I had pushed a branch to my repo and then modified the README via github. I then wanted to update my local copy. Using git checkout mybranch lead to git suggesting me to use git pull because mybranch already existed. Thanks for leading me towards the solution! by Meredith, 19.07.2013 22:17
I'm on git version (Apple Git-33) and git checkout test didn't work for me. Had to fall back to the accepted answer. I probably have some strange config interfering somewhere. by aidan, 18.09.2013 00:55
See tcaswell's answer below if the remote of interest is not named origin by Jean Jordaan, 16.10.2013 09:03
@aidan If you get a response like error: pathspec 'branch_name' did not match any file(s) known to git. then you should do a git fetch first. by Dennis, 18.10.2013 00:40
Using git version 1.8.3.msysgit.0 and this doesn't work for me - did not match any file(s) known to git - I've done many git fetches by PandaWood, 03.12.2013 23:59
@PandaWood Didn't work for me either, using (Apple Git-47) by LasagnaAndroid, 08.01.2014 15:46
@PandaWood @AdriánSalgado In your repo, open .git/config and check that the refspec for fetching from your remote (e.g. origin) doesn't only fetch from a specific branch. For example, this is bad: fetch = +refs/heads/master:refs/remotes/origin/master because it only fetches master. It should look like fetch = +refs/heads/*:refs/remotes/origin/*. Then use git fetch origin after that. If successful, the branch you're interested in should appear in the fetch output, and it should also appear in the output of git branch -a as a remote branch. by Dennis, 09.01.2014 02:03
@JakubNarębski What is the relevance of the lower section of your answer about the unnamed branch? With git v1.8.3.2 I'm not on an unnamed branch after checking out (and tracking) the remote branch. by Dennis, 09.01.2014 02:14
@Dennis: git checkout <non-branch>, for example git checkout origin/test results in detached HEAD / unnamed branch, while git checkout test or git checkout -b test origin/test results in local branch test (with remote-tracking branch origin/test as upstream) by Jakub Narębski, 09.01.2014 08:17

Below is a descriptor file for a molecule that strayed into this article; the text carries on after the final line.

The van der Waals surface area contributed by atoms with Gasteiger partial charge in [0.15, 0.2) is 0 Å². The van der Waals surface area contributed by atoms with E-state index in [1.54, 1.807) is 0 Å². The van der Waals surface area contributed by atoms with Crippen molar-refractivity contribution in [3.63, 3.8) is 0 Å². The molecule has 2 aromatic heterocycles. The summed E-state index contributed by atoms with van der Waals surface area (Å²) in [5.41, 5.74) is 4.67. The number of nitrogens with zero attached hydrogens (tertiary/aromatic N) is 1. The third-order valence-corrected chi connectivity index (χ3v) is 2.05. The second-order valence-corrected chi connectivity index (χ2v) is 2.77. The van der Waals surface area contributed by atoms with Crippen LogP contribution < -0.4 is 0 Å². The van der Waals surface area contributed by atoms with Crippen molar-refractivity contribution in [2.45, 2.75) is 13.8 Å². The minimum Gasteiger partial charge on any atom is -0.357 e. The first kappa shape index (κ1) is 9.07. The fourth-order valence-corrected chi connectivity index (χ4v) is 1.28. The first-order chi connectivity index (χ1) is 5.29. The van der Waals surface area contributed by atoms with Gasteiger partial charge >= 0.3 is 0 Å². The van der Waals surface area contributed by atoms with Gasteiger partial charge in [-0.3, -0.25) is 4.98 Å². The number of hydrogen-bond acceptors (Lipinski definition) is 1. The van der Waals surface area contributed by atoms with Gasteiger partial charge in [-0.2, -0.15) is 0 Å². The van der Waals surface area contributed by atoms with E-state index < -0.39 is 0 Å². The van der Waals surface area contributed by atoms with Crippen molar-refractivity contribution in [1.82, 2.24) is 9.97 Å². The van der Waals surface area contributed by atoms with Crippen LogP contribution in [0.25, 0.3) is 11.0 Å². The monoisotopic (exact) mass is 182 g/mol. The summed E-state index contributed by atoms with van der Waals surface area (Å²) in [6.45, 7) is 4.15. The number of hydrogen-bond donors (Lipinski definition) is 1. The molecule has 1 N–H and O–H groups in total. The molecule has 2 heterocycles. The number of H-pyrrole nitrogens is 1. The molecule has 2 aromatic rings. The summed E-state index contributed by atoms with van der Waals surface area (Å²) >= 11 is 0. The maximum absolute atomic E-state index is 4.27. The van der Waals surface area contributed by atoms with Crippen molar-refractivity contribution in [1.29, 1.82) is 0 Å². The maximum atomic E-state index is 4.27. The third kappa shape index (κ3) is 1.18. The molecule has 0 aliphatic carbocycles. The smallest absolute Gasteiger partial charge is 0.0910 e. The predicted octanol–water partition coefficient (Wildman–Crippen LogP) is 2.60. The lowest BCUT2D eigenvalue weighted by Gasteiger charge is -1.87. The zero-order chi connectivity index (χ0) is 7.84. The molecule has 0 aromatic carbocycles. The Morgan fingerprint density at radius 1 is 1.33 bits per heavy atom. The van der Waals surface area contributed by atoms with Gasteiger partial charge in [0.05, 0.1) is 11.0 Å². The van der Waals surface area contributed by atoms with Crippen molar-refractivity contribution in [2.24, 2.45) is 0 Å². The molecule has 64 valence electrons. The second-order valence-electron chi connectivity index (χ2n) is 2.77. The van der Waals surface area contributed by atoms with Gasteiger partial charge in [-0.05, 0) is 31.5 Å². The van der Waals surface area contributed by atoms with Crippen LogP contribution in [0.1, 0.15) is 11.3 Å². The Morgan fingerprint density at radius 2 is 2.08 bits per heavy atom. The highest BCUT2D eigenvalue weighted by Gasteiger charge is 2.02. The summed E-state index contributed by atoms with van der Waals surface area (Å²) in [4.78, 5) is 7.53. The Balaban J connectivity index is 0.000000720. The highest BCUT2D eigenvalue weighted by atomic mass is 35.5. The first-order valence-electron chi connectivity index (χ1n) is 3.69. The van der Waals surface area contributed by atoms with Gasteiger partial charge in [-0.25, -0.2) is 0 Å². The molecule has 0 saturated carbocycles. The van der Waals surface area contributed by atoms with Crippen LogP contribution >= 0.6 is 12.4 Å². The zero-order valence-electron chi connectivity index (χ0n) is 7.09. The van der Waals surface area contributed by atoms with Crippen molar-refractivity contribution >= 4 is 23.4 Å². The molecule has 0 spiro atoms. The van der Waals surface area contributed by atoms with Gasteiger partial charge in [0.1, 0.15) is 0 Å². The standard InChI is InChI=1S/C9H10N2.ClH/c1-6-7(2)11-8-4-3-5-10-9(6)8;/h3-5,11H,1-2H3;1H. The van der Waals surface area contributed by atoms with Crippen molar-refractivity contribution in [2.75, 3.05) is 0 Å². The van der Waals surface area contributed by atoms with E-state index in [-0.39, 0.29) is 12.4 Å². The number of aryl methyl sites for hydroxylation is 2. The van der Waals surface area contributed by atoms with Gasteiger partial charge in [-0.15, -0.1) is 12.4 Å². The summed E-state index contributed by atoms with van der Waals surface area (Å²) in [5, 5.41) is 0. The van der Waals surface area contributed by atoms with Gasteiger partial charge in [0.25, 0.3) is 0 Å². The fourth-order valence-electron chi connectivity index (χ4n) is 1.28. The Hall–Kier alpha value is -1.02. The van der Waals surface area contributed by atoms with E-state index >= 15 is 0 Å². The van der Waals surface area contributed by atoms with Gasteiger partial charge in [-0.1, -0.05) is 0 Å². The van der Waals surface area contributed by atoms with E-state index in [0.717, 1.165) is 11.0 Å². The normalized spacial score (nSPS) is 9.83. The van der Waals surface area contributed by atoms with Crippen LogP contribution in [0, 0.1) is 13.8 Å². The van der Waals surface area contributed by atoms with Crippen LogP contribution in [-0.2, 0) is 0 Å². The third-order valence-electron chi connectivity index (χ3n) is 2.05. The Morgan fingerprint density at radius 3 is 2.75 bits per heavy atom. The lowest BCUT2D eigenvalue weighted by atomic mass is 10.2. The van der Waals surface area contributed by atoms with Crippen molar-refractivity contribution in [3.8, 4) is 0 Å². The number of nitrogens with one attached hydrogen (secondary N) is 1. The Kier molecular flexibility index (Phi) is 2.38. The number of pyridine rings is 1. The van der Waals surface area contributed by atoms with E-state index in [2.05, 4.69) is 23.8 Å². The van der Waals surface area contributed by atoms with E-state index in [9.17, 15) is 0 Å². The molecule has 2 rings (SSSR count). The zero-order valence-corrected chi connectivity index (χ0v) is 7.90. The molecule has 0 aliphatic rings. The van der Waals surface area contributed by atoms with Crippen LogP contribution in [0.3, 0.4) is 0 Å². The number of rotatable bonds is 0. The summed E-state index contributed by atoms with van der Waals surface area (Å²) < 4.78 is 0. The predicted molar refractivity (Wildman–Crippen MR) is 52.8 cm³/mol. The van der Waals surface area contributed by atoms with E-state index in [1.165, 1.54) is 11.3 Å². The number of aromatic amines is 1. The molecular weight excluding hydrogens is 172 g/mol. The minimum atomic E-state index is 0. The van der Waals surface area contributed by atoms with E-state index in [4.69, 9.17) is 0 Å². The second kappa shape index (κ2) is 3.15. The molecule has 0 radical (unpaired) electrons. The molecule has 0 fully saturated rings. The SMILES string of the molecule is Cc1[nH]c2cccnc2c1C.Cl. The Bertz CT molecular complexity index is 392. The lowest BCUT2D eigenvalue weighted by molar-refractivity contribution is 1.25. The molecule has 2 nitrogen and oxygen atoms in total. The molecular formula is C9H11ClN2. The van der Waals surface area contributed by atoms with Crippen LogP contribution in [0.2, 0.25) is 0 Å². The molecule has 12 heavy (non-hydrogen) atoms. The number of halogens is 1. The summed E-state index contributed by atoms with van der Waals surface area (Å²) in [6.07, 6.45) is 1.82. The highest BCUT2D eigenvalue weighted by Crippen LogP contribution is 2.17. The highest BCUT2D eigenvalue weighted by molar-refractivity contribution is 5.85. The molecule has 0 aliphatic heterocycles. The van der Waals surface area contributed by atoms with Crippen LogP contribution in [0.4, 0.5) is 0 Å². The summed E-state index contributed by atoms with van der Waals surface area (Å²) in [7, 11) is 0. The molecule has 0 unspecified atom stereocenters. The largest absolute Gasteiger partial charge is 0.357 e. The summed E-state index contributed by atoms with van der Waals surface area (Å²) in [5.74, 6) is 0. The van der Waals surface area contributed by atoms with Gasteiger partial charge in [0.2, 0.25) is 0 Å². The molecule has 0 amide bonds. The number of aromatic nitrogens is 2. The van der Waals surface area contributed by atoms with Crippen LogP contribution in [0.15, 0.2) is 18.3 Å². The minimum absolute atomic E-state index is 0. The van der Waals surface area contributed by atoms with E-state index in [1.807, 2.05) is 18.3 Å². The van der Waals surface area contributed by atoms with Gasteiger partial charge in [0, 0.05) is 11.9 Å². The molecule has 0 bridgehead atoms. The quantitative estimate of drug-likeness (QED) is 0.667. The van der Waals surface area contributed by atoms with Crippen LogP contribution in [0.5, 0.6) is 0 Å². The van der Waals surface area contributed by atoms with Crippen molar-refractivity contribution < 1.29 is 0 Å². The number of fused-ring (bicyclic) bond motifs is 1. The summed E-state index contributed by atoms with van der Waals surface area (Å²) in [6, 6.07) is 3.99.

Using git checkout -B origin/branch will create and checkout the desired remote branch in one line. where as -b option will only create the branch and put HEAD in detached state. by IskandarG, 17.08.2017 09:34
git checkout origin/feature/my_branch give me You are in 'detached HEAD' state. on git version 2.20.1 (Apple Git-117) by mrgloom, 02.07.2019 10:37
@mrgloom: what about using git checkout feature/my_branch, without the origin/ prefix? by Jakub Narębski, 05.07.2019 15:28
Show remaining 11 comments

In this case, you probably want to create a local test branch which is tracking the remote test branch:

$ git branch test origin/test

In earlier versions of git, you needed an explicit --track option, but that is the default now when you are branching off a remote branch.

23.11.2009 14:27
This will create a local branch without switching to it. by Alex Skrypnyk, 16.10.2013 07:20
Though I got fatal: Ambiguous object name: 'origin/dev' - where a branch 'dev' on origin most definitely exists - but I'd accidentally created a branch called "origin/dev" on my machine (in my previous stupid attempts to get this right, no doubt) ... ouch by PandaWood, 04.12.2013 00:04
This has been giving me the error error: failed to push some refs to hint: Updates were rejected because a pushed branch tip is behind its remote hint: counterpart. Check out this branch and merge the remote changes hint: (e.g. 'git pull') before pushing again. hint: See the 'Note about fast-forwards' in 'git push --help' for details. by pal4life, 18.06.2014 20:01

Accepted answer not working for you?

While the first and selected answer is technically correct, there's the possibility you have not yet retrieved all objects and refs from the remote repository. If that is the case, you'll receive the following error:

$ git checkout -b remote_branch origin/remote_branch

fatal: git checkout: updating paths is incompatible with switching branches.
Did you intend to checkout 'origin/remote_branch' which can not be resolved as commit?


If you receive this message, you must first do a git fetch origin where origin is the name of the remote repository prior to running git checkout remote_branch. Here's a full example with responses:

$ git fetch origin
remote: Counting objects: 140, done.
remote: Compressing objects: 100% (30/30), done.
remote: Total 69 (delta 36), reused 66 (delta 33)
Unpacking objects: 100% (69/69), done.
   e6ef1e0..5029161  develop    -> origin/develop
 * [new branch]      demo       -> origin/demo
   d80f8d7..359eab0  master     -> origin/master

$ git checkout demo
Branch demo set up to track remote branch demo from origin.
Switched to a new branch 'demo'